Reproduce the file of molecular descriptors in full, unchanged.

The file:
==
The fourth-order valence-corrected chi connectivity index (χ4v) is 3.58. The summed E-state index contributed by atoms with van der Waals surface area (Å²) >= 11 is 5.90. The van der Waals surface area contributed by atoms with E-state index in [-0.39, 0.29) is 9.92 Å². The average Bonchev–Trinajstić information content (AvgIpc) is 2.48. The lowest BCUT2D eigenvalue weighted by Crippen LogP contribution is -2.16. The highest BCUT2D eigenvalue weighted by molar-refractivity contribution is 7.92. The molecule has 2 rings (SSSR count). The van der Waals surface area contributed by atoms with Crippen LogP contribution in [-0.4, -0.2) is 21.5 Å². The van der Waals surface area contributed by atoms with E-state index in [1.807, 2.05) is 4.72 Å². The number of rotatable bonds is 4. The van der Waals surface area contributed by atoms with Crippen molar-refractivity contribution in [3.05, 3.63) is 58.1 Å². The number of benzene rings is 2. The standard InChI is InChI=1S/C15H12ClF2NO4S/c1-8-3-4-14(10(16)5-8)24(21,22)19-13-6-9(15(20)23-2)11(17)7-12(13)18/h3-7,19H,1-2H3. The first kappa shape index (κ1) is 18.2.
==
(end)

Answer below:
The fourth-order valence-corrected chi connectivity index (χ4v) is 3.58. The summed E-state index contributed by atoms with van der Waals surface area (Å²) >= 11 is 5.90. The van der Waals surface area contributed by atoms with E-state index in [-0.39, 0.29) is 9.92 Å². The average Bonchev–Trinajstić information content (AvgIpc) is 2.48. The lowest BCUT2D eigenvalue weighted by Crippen LogP contribution is -2.16. The highest BCUT2D eigenvalue weighted by molar-refractivity contribution is 7.92. The molecule has 2 rings (SSSR count). The van der Waals surface area contributed by atoms with Crippen LogP contribution in [-0.4, -0.2) is 21.5 Å². The van der Waals surface area contributed by atoms with E-state index in [1.807, 2.05) is 4.72 Å². The number of rotatable bonds is 4. The van der Waals surface area contributed by atoms with Crippen molar-refractivity contribution in [3.05, 3.63) is 58.1 Å². The number of benzene rings is 2. The standard InChI is InChI=1S/C15H12ClF2NO4S/c1-8-3-4-14(10(16)5-8)24(21,22)19-13-6-9(15(20)23-2)11(17)7-12(13)18/h3-7,19H,1-2H3. The first kappa shape index (κ1) is 18.2.